Shihab al-Din al-Suhrawardi
was born around 1154, probably in northwestern Iran. Spurred by a dream in which Aristotle appeared to him, he rejected the Avicennan Peripatetic philosophy of his youth and undertook the task of reviving the philosophical tradition of the “Ancients.”Suhruwardi’s philosophy grants an epistemological role to immediate and atemporal intuition. It is explicitly anti-Peripatetic and is identified with the pre-Aristotelian sages, particularly Plato. The subject of his hikmat al-Ishraq–now available for the first time in English–is the “science of lights,” a science that Suhrawardi first learned through mystical exercises reinforced later by logical proofs and confirmed by what he saw as the parallel experiences of the Ancients. It was completed on 15 September 1186; and at sunset that evening, in the western sky, the sun, the moon, and the five visible planets came together in a magnificent conjunction in the constellation of Libra. The stars soon turned against Suhrawardi, however, who was reluctantly put to death by the son of Saladin, the sultan of Egypt, in 1191.
The Master of Illumination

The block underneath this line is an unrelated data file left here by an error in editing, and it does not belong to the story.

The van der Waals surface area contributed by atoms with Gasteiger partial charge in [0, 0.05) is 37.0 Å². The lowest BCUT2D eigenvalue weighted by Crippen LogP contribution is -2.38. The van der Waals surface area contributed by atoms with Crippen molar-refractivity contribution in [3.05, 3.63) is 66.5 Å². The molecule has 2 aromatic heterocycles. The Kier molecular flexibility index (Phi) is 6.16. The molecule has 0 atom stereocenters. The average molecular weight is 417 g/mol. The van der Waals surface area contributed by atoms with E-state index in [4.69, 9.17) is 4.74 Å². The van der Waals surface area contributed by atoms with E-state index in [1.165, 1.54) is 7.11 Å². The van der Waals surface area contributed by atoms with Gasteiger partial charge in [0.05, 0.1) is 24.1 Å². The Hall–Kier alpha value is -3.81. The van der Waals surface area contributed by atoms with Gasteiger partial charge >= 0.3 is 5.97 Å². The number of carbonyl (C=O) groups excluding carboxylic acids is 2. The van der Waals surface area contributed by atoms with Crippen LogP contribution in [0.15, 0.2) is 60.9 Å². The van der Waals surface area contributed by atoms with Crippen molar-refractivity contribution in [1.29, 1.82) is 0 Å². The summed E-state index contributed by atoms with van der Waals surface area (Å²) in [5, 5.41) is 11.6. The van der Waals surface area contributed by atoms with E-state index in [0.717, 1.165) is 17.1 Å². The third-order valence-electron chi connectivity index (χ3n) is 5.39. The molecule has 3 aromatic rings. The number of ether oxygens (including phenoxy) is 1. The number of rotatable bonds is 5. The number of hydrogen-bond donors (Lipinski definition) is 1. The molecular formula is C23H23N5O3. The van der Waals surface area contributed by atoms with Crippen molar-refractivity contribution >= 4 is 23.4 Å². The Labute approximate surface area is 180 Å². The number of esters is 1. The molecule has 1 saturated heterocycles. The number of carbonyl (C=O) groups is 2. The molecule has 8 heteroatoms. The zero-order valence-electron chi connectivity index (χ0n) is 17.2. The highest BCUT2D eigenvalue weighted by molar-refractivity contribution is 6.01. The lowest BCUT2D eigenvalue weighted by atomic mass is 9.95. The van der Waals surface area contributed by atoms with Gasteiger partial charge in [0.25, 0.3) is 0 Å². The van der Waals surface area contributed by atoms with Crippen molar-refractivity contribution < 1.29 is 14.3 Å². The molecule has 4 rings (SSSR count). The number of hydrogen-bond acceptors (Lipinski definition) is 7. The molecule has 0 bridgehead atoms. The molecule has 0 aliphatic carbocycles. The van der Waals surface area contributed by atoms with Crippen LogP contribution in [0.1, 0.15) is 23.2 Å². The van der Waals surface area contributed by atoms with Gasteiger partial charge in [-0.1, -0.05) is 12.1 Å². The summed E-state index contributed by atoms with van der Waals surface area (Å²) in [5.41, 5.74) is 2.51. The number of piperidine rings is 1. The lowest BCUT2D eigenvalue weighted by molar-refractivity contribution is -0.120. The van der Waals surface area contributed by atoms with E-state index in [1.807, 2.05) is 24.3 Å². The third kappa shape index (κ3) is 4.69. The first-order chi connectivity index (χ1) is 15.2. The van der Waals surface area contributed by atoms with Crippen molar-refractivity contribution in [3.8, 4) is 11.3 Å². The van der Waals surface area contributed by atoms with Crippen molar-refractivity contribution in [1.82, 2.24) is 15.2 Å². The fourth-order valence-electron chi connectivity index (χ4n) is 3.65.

In the year 579 A.H./1183 C.E. a ragged young man dressed in the garb of a dervish (an Islamic mystic) came wandering into the city of Aleppo.’ So unprepossessing was his appearance that he was at first mistaken for a donkey driver. He was Shihab al-Din Abu al-Futuh Yahya ibn Habash ibn Amirak al-Suhrawardi.” He was born around 549 A.H./1154 C.E., per haps in the village of Suhraward, near Zanjan in northwestern Iran. Nothing is known of his family background, but he évidently went first to Maragha, a nearby city, where he studied philosophy and theology with Majd al-Din al-Jili, who also taught philosophy to the famous theolo gian Fakhr al-Din al-Rāzi (b. 543 or 544 A.H./1148–50 C.E., d. 606 A.H./ 1209 C.E.).5 He next studied in either Isfahan or Mardin with Fakhr al-Din al-Märdini (d. 594 A.H./1198 C.E.), who is said to have predicted Suhrawardi’s death. He studied logic with Zahir al-Farisi, who taught him the Başa’ir (Insights) of “Umar ibn Sahlan al-Sawi (fl. 540 A.H./1145 C.E.). Al-Sawi’s logic differed significantly from Aristotelian logic, particularly in its abandonment of the nine-part division of the organon in favor of a simpler two-part division into semantics and proof theory, which is later reflected in Suhrawardi’s reorganization of the logical corpus.